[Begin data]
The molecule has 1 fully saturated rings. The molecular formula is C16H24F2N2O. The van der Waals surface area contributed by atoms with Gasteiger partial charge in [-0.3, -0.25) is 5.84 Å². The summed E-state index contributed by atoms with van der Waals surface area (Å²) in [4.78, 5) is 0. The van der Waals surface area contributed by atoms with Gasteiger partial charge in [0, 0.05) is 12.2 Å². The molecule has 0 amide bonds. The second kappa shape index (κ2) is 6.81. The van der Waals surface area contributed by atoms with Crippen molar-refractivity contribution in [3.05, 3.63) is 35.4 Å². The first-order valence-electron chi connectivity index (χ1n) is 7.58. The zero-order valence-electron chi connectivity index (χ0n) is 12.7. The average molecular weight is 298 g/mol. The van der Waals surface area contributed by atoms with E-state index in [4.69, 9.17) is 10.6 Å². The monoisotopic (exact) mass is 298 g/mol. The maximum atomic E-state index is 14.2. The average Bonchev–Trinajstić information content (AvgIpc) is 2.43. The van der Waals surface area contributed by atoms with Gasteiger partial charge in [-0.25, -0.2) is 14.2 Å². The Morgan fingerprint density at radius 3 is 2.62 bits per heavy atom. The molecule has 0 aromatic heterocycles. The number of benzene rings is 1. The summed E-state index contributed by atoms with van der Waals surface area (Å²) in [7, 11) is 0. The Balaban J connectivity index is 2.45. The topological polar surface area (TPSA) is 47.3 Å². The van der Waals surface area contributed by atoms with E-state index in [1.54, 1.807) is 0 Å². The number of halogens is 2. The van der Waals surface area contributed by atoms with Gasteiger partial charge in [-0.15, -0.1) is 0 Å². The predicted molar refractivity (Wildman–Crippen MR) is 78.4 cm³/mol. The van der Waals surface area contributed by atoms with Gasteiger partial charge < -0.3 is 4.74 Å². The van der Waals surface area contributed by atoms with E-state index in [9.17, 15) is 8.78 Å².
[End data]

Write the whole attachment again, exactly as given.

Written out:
The molecule has 1 fully saturated rings. The molecular formula is C16H24F2N2O. The van der Waals surface area contributed by atoms with Gasteiger partial charge in [-0.3, -0.25) is 5.84 Å². The summed E-state index contributed by atoms with van der Waals surface area (Å²) in [4.78, 5) is 0. The van der Waals surface area contributed by atoms with Gasteiger partial charge in [0, 0.05) is 12.2 Å². The molecule has 0 amide bonds. The second kappa shape index (κ2) is 6.81. The van der Waals surface area contributed by atoms with Crippen molar-refractivity contribution in [3.05, 3.63) is 35.4 Å². The first-order valence-electron chi connectivity index (χ1n) is 7.58. The zero-order valence-electron chi connectivity index (χ0n) is 12.7. The average molecular weight is 298 g/mol. The van der Waals surface area contributed by atoms with E-state index in [4.69, 9.17) is 10.6 Å². The monoisotopic (exact) mass is 298 g/mol. The maximum atomic E-state index is 14.2. The average Bonchev–Trinajstić information content (AvgIpc) is 2.43. The van der Waals surface area contributed by atoms with Gasteiger partial charge in [-0.25, -0.2) is 14.2 Å². The Morgan fingerprint density at radius 3 is 2.62 bits per heavy atom. The molecule has 0 aromatic heterocycles. The number of benzene rings is 1. The summed E-state index contributed by atoms with van der Waals surface area (Å²) in [7, 11) is 0. The Balaban J connectivity index is 2.45. The topological polar surface area (TPSA) is 47.3 Å². The van der Waals surface area contributed by atoms with E-state index in [1.54, 1.807) is 0 Å². The number of halogens is 2. The van der Waals surface area contributed by atoms with Gasteiger partial charge in [-0.15, -0.1) is 0 Å². The predicted molar refractivity (Wildman–Crippen MR) is 78.4 cm³/mol. The van der Waals surface area contributed by atoms with Gasteiger partial charge < -0.3 is 4.74 Å². The van der Waals surface area contributed by atoms with E-state index in [9.17, 15) is 8.78 Å².